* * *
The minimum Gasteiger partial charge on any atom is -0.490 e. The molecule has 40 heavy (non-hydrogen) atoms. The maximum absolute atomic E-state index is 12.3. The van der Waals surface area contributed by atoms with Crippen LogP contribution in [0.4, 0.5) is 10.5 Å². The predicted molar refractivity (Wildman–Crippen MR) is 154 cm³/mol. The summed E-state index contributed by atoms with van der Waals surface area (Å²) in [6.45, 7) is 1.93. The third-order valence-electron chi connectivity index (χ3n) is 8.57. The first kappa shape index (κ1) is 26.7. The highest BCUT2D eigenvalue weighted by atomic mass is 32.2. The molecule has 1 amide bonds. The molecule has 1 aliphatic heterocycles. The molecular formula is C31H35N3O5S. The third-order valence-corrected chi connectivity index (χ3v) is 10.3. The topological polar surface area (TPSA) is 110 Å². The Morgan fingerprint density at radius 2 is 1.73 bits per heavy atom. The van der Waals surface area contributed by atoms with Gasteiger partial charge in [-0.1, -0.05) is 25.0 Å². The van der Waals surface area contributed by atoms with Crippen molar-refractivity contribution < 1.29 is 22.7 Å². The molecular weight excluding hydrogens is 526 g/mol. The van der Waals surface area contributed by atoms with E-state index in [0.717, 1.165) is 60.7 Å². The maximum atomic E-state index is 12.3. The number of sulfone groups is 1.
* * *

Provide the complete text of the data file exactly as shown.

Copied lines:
The minimum Gasteiger partial charge on any atom is -0.490 e. The molecule has 40 heavy (non-hydrogen) atoms. The maximum absolute atomic E-state index is 12.3. The van der Waals surface area contributed by atoms with Crippen LogP contribution in [0.4, 0.5) is 10.5 Å². The predicted molar refractivity (Wildman–Crippen MR) is 154 cm³/mol. The summed E-state index contributed by atoms with van der Waals surface area (Å²) in [6.45, 7) is 1.93. The third-order valence-electron chi connectivity index (χ3n) is 8.57. The first kappa shape index (κ1) is 26.7. The highest BCUT2D eigenvalue weighted by atomic mass is 32.2. The molecule has 1 amide bonds. The molecule has 1 aliphatic heterocycles. The molecular formula is C31H35N3O5S. The third-order valence-corrected chi connectivity index (χ3v) is 10.3. The topological polar surface area (TPSA) is 110 Å². The Morgan fingerprint density at radius 2 is 1.73 bits per heavy atom. The van der Waals surface area contributed by atoms with Gasteiger partial charge in [-0.1, -0.05) is 25.0 Å². The van der Waals surface area contributed by atoms with Crippen molar-refractivity contribution < 1.29 is 22.7 Å². The molecular weight excluding hydrogens is 526 g/mol. The van der Waals surface area contributed by atoms with E-state index in [0.717, 1.165) is 60.7 Å². The maximum atomic E-state index is 12.3. The number of sulfone groups is 1.